Twiggy Emmanuelle Millet
Published Sep 23, 2011What starts out as something akin to a French Juno continues on to be completely devoid of comedy and replete with hopelessness and ignorance.
When the wildly independent Sarah (Christa Théret) discovers she's pregnant after six months and no signs whatsoever, even having her menstrual cycle the previous week, her life quickly spirals out of control. Sarah looses her esteemed position at an art gallery and nearly gets kicked out of her hostel, which is for working people only.
Sarah is lost, alone and unable to have an abortion. However, she vows to give the child up for adoption and basically ignores the fact that she's pregnant for the entirety of the film.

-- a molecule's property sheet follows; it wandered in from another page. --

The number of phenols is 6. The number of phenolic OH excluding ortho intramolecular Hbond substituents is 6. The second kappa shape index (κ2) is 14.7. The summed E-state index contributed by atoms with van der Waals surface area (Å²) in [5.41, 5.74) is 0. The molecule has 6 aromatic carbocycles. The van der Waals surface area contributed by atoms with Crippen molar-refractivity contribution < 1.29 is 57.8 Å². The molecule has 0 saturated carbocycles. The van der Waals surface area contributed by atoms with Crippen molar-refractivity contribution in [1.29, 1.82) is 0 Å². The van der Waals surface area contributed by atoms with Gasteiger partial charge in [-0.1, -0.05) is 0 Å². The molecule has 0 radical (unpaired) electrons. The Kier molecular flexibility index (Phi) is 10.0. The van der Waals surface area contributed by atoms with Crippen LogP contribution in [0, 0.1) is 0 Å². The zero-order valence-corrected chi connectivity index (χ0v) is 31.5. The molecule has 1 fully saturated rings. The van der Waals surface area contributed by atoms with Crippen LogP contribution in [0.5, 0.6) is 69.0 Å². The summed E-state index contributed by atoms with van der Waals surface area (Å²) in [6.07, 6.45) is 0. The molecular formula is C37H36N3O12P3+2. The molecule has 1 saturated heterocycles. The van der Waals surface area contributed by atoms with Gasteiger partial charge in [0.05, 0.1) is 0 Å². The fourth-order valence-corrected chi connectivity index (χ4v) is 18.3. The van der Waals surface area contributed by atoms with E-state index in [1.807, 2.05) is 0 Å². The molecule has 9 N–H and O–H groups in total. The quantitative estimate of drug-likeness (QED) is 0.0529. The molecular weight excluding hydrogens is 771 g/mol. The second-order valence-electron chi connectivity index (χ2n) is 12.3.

After attempting and failing to find a new job, Sarah has a chance encounter with a young man, with whom she begins a tempestuous relationship. She only reveals that she's pregnant to him very later on and he tries to use this to his advantage to move into a larger dorm at the university.
Unfortunately, the characters and the story are depleted by their lack of originality and development. Though the accidental pregnancy and chaos that become Sarah's life are certainly a tale of misfortune, the emotional impact of the film is barely palpable. Théret's performance is good, but nothing to drive this towards any sort of critical reverence or praise.
The ending provides an indication of optimism after an hour-and-a-half of bad luck, but it isn't enough to redeem the rest of Twiggy. (Manchester Films)